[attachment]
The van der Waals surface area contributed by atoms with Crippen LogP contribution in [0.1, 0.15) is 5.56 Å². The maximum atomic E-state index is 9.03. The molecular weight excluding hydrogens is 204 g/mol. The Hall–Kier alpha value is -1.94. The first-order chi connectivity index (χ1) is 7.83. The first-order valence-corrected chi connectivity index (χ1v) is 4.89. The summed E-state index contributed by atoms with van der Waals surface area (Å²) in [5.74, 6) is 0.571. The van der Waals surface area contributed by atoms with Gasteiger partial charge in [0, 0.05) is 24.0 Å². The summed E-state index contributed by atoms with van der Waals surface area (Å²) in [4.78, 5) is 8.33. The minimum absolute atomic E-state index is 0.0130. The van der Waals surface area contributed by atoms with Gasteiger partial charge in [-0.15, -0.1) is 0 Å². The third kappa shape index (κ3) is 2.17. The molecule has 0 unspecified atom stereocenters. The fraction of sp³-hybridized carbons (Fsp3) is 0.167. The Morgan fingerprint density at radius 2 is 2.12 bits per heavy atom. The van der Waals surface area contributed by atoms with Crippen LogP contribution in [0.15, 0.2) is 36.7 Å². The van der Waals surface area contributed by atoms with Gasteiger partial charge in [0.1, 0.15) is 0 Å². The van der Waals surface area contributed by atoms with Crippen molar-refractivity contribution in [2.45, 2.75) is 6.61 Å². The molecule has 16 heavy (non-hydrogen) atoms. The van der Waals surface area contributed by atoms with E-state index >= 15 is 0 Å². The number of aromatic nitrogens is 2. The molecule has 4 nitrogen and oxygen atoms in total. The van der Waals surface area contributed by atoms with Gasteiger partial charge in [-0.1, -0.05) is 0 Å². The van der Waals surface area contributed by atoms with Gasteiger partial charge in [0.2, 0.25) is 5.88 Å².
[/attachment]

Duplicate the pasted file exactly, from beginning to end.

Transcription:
The van der Waals surface area contributed by atoms with Crippen LogP contribution in [0.1, 0.15) is 5.56 Å². The maximum atomic E-state index is 9.03. The molecular weight excluding hydrogens is 204 g/mol. The Hall–Kier alpha value is -1.94. The first-order chi connectivity index (χ1) is 7.83. The first-order valence-corrected chi connectivity index (χ1v) is 4.89. The summed E-state index contributed by atoms with van der Waals surface area (Å²) in [5.74, 6) is 0.571. The van der Waals surface area contributed by atoms with Gasteiger partial charge in [0, 0.05) is 24.0 Å². The summed E-state index contributed by atoms with van der Waals surface area (Å²) in [4.78, 5) is 8.33. The minimum absolute atomic E-state index is 0.0130. The van der Waals surface area contributed by atoms with Gasteiger partial charge in [-0.15, -0.1) is 0 Å². The third kappa shape index (κ3) is 2.17. The molecule has 0 unspecified atom stereocenters. The fraction of sp³-hybridized carbons (Fsp3) is 0.167. The Morgan fingerprint density at radius 2 is 2.12 bits per heavy atom. The van der Waals surface area contributed by atoms with Crippen LogP contribution in [0.15, 0.2) is 36.7 Å². The van der Waals surface area contributed by atoms with Gasteiger partial charge in [0.1, 0.15) is 0 Å². The van der Waals surface area contributed by atoms with Crippen molar-refractivity contribution in [2.45, 2.75) is 6.61 Å². The molecule has 16 heavy (non-hydrogen) atoms. The van der Waals surface area contributed by atoms with E-state index >= 15 is 0 Å². The number of aromatic nitrogens is 2. The molecule has 4 nitrogen and oxygen atoms in total. The van der Waals surface area contributed by atoms with Gasteiger partial charge in [-0.1, -0.05) is 0 Å². The van der Waals surface area contributed by atoms with Gasteiger partial charge in [0.2, 0.25) is 5.88 Å².